Ayaan Hirsi Ali  

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Tunku Varadarajan wrote in 2017 that, with "multiple fatwas on her head, Hirsi Ali has a greater chance of meeting a violent end than anyone I’ve met, Salman Rushdie included." According to Andrew Anthony of The Guardian, Ayaan Hirsi Ali is "loathed not just by Islamic fundamentalists but by many western liberals, who find her rejection of Islam almost as objectionable as her embrace of western liberalism."


"Just like Nazism started with Hitler's vision, the Islamic vision is a caliphate – a society ruled by Sharia law – in which women who have sex before marriage are stoned to death, homosexuals are beaten, and apostates like me are killed. Sharia law is as inimical to liberal democracy as Nazism.... Violence is inherent in Islam – it's a destructive, nihilistic cult of death. It legitimates murder." -- a 2007 interview in the London Evening Standard


"The individual that wants to kill me because I am an apostate of Islam, is inspired to do that from the scripture of Islam, the example of the prophet Mohammed, the clergy that preached to him, and the reward that he will get in the hereafter."


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Train wreck at Montparnasse (October 22, 1895) by Studio Lévy and Sons.
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Ayaan Hirsi Ali, born Ayaan Hirsi Magan 13 November 1969 in Mogadishu, Somalia) is a Dutch feminist and political writer, daughter of the Somali scholar, politician, and revolutionary opposition leader Hirsi Magan Isse.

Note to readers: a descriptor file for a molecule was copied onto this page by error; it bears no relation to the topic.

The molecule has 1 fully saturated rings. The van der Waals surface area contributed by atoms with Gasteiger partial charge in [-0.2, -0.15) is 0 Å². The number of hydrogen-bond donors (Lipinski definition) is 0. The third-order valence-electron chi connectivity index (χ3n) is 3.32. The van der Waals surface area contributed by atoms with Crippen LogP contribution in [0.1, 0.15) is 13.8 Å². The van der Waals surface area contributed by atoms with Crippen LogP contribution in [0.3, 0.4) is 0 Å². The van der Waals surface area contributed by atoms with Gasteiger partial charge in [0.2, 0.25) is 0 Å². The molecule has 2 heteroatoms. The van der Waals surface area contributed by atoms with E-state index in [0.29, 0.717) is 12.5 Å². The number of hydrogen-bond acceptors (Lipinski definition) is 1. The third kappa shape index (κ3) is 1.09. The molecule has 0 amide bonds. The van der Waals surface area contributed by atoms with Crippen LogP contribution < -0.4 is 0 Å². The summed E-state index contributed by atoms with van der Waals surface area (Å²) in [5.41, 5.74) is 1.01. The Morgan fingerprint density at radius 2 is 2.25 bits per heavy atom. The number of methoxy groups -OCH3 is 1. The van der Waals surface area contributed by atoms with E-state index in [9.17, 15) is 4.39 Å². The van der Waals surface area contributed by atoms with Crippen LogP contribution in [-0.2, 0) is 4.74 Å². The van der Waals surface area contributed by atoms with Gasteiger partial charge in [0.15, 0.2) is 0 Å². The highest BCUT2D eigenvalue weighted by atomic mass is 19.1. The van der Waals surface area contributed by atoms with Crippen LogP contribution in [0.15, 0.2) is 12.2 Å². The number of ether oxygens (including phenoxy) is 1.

Hirsi Ali is a former devout Muslim who abandoned her faith and became an atheist. She has been a vocal critic of Islam. In 2004, she collaborated on a short movie with Theo van Gogh, entitled Submission, a film depicting oppression of women under fundamentalist Islamic law, critical of the Islamic canon itself. The film sparked controversy and death threats. Van Gogh was murdered later that year by Mohammed Bouyeri, a Moroccan-Dutch Islamic terrorist. Hirsi Ali maintains that "Islam is part religion, and part a political-military doctrine, the part that is a political doctrine contains a world view, a system of laws and a moral code that is totally incompatible with our constitution, our laws, and our way of life." Having previously argued that Islam was beyond reform, in her latest book Heretic (2015) she calls for a reformation of Islam by defeating the Islamists and supporting reformist Muslims.

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Unless indicated otherwise, the text in this article is either based on Wikipedia article "Ayaan Hirsi Ali" or another language Wikipedia page thereof used under the terms of the GNU Free Documentation License; or on original research by Jahsonic and friends. See Art and Popular Culture's copyright notice.

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